Myanmar’s New Parliament Holds Opening Session
Following the Myanmar general election which took place last November – the first open general election held in the country since an annulled vote of 1990 – on Monday the new parliament held its opening session.
In the Pyithu Hluttaw, the lower house of Myanmar’s bicameral legislature, 255 members of Aung San Suu Kyi’s National League for Democracy took their seats alongside 30 members of the Union Solidarity and Development Party, the nominally civilian political wing of the military council. 38 seats went to members of nine other parties plus one independent, while 110 seats in the house remain reserved for military appointees. In the Amyotha Hluttaw, the upper house, the NLD took 135 seats, with 11 for the USDP, 10 for the Arakan National Party, 12 others, and 56 seats reserved for the military.
This is the first freely elected parliament Myanmar has seen since the military coup of 1962, with political branches of the military having ruled the country ever since. Popular demonstrations which culminated in August 1988 saw the ruling military council agree to call multi-party elections, which were held in May 1990. The fledgling NLD, led by Aung San Suu Kyi – the daughter of Aung San, who in the 1940s had been influential in securing Burmese independence from Britain – emerged with 58.7% of the vote, but the military rejected the results.
Aung San Suu Kyi spent fifteen of the next twenty years under house arrest, until her release in November 2010. In April 2012 the NLD entered parliament for the first time, winning 41 of 44 contested seats at by-elections. With enough seats in parliament now for a majority over both the ousted USDP and those appointed by the military, the first act of parliament on Monday saw the NLD’s U Win Myint appointed as Speaker of the lower house. U Ti Khun Myat of the USDP will serve as his deputy.
The NLD’s control over parliament will allow it to determine Myanmar’s next president, a process which is due to be concluded next month when Thein Sein steps down from his post. But the constitution prohibits Aung San Suu Kyi from taking the presidency herself, as both of her sons are registered as foreign citizens, British rather than Burmese.
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Kjarvalsstaðir Reopens as Part of Reykjavik Museum Night
The thirteenth iteration of Reykjavik’s Winter Lights Festival was held between Thursday and Sunday, intending to stimulate the cultural life of the city across some of the coldest days in the Icelandic year. The festival opened on Thursday with a ceremony, light show, and snowboarding party at Harpa concert hall, and its attractions included Museum Night on Friday and Pool Night on Saturday, before the fun came to a close with a Snow Fest on Sunday at Bláfjöll Ski Resort.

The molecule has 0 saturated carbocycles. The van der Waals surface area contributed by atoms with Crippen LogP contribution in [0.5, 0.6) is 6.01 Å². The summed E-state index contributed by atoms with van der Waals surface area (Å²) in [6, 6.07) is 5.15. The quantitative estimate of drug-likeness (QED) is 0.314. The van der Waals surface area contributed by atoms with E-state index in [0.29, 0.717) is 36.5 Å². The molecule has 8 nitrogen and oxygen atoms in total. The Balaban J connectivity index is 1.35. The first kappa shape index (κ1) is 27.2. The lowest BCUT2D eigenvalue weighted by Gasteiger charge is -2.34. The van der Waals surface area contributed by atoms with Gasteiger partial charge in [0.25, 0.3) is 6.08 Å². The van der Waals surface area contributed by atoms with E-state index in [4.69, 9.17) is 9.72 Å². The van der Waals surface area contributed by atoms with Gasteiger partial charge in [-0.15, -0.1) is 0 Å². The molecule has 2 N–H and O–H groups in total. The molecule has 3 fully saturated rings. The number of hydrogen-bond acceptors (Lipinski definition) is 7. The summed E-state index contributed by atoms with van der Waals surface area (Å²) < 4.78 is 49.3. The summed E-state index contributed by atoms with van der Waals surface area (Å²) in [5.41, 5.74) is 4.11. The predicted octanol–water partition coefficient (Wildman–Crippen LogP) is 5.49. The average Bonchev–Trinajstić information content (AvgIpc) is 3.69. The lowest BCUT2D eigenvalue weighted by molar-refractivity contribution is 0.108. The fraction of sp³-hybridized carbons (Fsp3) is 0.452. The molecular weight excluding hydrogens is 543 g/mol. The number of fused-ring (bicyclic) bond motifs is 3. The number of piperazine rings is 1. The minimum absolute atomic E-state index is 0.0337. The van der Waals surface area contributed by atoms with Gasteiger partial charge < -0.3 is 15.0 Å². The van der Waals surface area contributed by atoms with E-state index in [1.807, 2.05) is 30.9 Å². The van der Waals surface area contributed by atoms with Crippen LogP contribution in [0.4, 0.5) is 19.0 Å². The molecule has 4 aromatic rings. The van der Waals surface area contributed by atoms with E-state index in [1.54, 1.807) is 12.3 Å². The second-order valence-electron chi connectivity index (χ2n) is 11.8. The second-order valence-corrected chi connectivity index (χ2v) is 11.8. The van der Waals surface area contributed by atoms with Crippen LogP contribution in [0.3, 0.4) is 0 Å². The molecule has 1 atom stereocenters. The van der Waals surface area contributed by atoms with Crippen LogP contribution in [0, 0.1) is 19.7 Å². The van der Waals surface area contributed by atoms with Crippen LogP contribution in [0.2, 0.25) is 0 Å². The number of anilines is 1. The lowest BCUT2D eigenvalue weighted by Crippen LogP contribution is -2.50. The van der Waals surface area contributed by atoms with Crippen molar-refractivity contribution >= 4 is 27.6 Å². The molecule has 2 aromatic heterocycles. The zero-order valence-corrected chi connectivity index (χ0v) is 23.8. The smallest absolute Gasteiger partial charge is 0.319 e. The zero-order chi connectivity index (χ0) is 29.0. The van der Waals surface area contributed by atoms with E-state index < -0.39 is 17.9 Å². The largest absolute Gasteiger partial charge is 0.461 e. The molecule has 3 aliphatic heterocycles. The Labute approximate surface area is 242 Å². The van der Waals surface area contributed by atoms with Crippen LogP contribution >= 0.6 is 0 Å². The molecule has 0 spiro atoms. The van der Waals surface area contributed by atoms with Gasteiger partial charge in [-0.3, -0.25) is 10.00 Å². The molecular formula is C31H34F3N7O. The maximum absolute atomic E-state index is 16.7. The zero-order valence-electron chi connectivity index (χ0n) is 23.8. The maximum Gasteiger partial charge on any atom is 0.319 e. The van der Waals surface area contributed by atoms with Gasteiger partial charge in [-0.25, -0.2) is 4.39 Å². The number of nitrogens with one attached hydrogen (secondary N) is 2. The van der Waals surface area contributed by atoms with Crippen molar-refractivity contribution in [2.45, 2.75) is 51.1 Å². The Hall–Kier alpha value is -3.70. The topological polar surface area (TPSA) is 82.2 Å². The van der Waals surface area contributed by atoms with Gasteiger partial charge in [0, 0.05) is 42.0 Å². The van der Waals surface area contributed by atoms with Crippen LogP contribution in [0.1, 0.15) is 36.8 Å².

Organised by the City of Reykjavik, around 150 events were connected to the Winter Lights Festival, all free to attend. Museum Night meant the late opening, until midnight on Friday, of 40 of the city’s museums and art galleries, while Pool Night the following evening saw the late opening of ten geothermal swimming pools. Elsewhere there were guided tours of the city in several languages, dance and theatrical performances, live music, film screenings, fashion shows, yoga classes, lectures, and readings of poetry and literature.
Headlining Museum Night, the National Museum of Iceland offered special viewings of its temporary exhibits, including Breeze, which places black and white landscapes by the contemporary photographers Claudia Hausfeld, Daniel Reuter, Joakim Eskildsen, Kristín Hauksdóttir, and Lilja Birgisdóttir alongside images by Arngrímur Jónsson and Sigurður Tómasson from the museum’s permanent collection; A Woman’s Place, which examines the working lives of Icelandic women from 1915 to 2015; and Independent Mothers, a series on single mothers in Iceland photographed by the Canadian artist Annie Ling.
Meanwhile the National Gallery of Iceland provided guided walks in Icelandic, English, and French through the Þingholt neighborhood, stopping by the old studios of Ásgrímur Jónsson, Ásmundur Sveinsson and Einar Jónsson. Other exhibitions were put on by 700IS, the ASÍ Art Gallery, and the museums of Design and Applied Art, Photography, and Living Art. And events were hosted further afield at Hafnarborg and Gerður Helgadóttir’s studio in Kópavogurand.
Beyond late openings of Hafnarhús, which shows the collection of the postmodern artist Erró, and Ásmundarsafn, the former home and studio of the sculptor Ásmundur Sveinsson, on Museum Night Reykjavik Art Museum reopened Kjarvalsstaðir after an extensive refurbishment. The specially designed building, which opened in 1973, is the permanent base for the paintings of Jóhannes S. Kjarval: a prolific artist who remains one of Iceland’s most beloved for his uniquely abstract landscapes, dense, vividly coloured, often utilising a flattened perspective which magnifies and embellishes the textures of the natural world, which strangely combine the Impressionist, Expressionist, Cubist, and Surreal.